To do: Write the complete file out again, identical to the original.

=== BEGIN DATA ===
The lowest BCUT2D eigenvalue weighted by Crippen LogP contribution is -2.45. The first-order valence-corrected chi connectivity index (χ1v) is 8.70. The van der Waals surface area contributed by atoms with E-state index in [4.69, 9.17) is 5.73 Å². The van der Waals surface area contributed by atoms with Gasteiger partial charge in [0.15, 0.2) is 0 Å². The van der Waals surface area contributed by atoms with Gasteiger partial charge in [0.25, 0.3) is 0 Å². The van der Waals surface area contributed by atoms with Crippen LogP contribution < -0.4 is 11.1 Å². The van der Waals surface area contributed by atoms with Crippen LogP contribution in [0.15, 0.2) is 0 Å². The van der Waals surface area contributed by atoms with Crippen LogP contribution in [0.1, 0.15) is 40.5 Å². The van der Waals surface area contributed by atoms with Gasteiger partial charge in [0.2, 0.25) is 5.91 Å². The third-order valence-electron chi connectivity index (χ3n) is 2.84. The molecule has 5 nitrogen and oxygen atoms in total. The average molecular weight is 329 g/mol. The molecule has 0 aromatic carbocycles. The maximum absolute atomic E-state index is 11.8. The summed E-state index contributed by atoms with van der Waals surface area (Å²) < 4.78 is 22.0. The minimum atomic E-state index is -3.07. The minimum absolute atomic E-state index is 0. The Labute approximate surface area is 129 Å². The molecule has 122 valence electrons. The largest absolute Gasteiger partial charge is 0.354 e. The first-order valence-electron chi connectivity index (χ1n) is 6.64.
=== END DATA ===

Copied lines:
The lowest BCUT2D eigenvalue weighted by Crippen LogP contribution is -2.45. The first-order valence-corrected chi connectivity index (χ1v) is 8.70. The van der Waals surface area contributed by atoms with E-state index in [4.69, 9.17) is 5.73 Å². The van der Waals surface area contributed by atoms with Gasteiger partial charge in [0.15, 0.2) is 0 Å². The van der Waals surface area contributed by atoms with Gasteiger partial charge in [0.25, 0.3) is 0 Å². The van der Waals surface area contributed by atoms with Crippen LogP contribution < -0.4 is 11.1 Å². The van der Waals surface area contributed by atoms with Crippen LogP contribution in [0.15, 0.2) is 0 Å². The van der Waals surface area contributed by atoms with Crippen LogP contribution in [0.1, 0.15) is 40.5 Å². The van der Waals surface area contributed by atoms with Gasteiger partial charge in [0.2, 0.25) is 5.91 Å². The third-order valence-electron chi connectivity index (χ3n) is 2.84. The molecule has 5 nitrogen and oxygen atoms in total. The average molecular weight is 329 g/mol. The molecule has 0 aromatic carbocycles. The maximum absolute atomic E-state index is 11.8. The summed E-state index contributed by atoms with van der Waals surface area (Å²) < 4.78 is 22.0. The minimum atomic E-state index is -3.07. The minimum absolute atomic E-state index is 0. The Labute approximate surface area is 129 Å². The molecule has 122 valence electrons. The largest absolute Gasteiger partial charge is 0.354 e. The first-order valence-electron chi connectivity index (χ1n) is 6.64.